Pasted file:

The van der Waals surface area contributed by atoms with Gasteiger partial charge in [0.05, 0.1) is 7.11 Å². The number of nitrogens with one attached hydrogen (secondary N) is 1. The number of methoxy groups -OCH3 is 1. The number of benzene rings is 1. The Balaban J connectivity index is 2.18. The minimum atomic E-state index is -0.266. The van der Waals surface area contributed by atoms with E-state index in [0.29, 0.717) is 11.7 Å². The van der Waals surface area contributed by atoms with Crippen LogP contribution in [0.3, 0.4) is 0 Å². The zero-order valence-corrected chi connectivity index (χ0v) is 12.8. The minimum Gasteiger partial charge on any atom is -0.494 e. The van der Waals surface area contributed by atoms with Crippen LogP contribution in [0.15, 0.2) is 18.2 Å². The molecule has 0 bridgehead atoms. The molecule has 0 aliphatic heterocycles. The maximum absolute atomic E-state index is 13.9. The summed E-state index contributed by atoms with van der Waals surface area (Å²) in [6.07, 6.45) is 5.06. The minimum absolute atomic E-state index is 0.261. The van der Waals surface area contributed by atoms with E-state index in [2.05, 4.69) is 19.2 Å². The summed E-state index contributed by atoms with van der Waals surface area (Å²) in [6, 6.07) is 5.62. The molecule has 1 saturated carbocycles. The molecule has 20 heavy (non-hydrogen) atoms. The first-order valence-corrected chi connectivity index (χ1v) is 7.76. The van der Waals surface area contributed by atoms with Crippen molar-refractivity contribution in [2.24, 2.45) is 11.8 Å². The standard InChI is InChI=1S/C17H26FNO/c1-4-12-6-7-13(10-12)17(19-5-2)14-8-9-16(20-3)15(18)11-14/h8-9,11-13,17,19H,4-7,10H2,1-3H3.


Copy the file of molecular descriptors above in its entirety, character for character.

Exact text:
The van der Waals surface area contributed by atoms with Gasteiger partial charge in [0.05, 0.1) is 7.11 Å². The number of nitrogens with one attached hydrogen (secondary N) is 1. The number of methoxy groups -OCH3 is 1. The number of benzene rings is 1. The Balaban J connectivity index is 2.18. The minimum atomic E-state index is -0.266. The van der Waals surface area contributed by atoms with E-state index in [0.29, 0.717) is 11.7 Å². The van der Waals surface area contributed by atoms with Crippen LogP contribution in [0.3, 0.4) is 0 Å². The zero-order valence-corrected chi connectivity index (χ0v) is 12.8. The minimum Gasteiger partial charge on any atom is -0.494 e. The van der Waals surface area contributed by atoms with Crippen LogP contribution in [0.15, 0.2) is 18.2 Å². The molecule has 0 bridgehead atoms. The molecule has 0 aliphatic heterocycles. The maximum absolute atomic E-state index is 13.9. The summed E-state index contributed by atoms with van der Waals surface area (Å²) in [6.07, 6.45) is 5.06. The minimum absolute atomic E-state index is 0.261. The van der Waals surface area contributed by atoms with E-state index in [2.05, 4.69) is 19.2 Å². The summed E-state index contributed by atoms with van der Waals surface area (Å²) in [6, 6.07) is 5.62. The molecule has 1 saturated carbocycles. The molecule has 20 heavy (non-hydrogen) atoms. The first-order valence-corrected chi connectivity index (χ1v) is 7.76. The van der Waals surface area contributed by atoms with Crippen molar-refractivity contribution in [2.24, 2.45) is 11.8 Å². The standard InChI is InChI=1S/C17H26FNO/c1-4-12-6-7-13(10-12)17(19-5-2)14-8-9-16(20-3)15(18)11-14/h8-9,11-13,17,19H,4-7,10H2,1-3H3.